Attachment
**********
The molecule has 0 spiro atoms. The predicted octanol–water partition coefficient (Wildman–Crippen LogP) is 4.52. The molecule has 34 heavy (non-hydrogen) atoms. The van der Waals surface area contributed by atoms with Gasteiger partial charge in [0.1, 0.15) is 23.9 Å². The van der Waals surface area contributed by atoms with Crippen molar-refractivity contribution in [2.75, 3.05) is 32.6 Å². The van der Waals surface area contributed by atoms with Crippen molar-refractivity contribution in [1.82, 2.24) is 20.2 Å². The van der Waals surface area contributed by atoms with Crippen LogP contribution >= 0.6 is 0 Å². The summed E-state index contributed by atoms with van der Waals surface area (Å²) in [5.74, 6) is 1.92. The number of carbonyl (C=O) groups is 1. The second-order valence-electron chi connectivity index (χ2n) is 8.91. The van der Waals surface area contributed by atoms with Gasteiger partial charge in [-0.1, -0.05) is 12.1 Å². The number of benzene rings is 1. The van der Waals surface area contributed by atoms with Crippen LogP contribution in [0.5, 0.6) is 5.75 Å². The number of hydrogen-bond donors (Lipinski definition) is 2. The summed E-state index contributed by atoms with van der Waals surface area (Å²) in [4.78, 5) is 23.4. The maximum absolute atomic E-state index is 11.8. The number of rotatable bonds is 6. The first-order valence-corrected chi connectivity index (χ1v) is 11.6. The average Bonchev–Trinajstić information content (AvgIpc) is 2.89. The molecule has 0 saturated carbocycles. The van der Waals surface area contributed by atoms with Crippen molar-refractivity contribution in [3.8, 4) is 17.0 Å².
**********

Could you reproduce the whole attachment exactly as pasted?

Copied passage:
The molecule has 0 spiro atoms. The predicted octanol–water partition coefficient (Wildman–Crippen LogP) is 4.52. The molecule has 34 heavy (non-hydrogen) atoms. The van der Waals surface area contributed by atoms with Gasteiger partial charge in [0.1, 0.15) is 23.9 Å². The van der Waals surface area contributed by atoms with Crippen molar-refractivity contribution in [2.75, 3.05) is 32.6 Å². The van der Waals surface area contributed by atoms with Crippen molar-refractivity contribution in [1.82, 2.24) is 20.2 Å². The van der Waals surface area contributed by atoms with Crippen LogP contribution >= 0.6 is 0 Å². The summed E-state index contributed by atoms with van der Waals surface area (Å²) in [5.74, 6) is 1.92. The number of carbonyl (C=O) groups is 1. The second-order valence-electron chi connectivity index (χ2n) is 8.91. The van der Waals surface area contributed by atoms with Gasteiger partial charge in [-0.1, -0.05) is 12.1 Å². The number of benzene rings is 1. The van der Waals surface area contributed by atoms with Crippen LogP contribution in [0.5, 0.6) is 5.75 Å². The number of hydrogen-bond donors (Lipinski definition) is 2. The summed E-state index contributed by atoms with van der Waals surface area (Å²) in [4.78, 5) is 23.4. The maximum absolute atomic E-state index is 11.8. The number of rotatable bonds is 6. The first-order valence-corrected chi connectivity index (χ1v) is 11.6. The average Bonchev–Trinajstić information content (AvgIpc) is 2.89. The molecule has 0 saturated carbocycles. The van der Waals surface area contributed by atoms with Crippen molar-refractivity contribution in [3.8, 4) is 17.0 Å².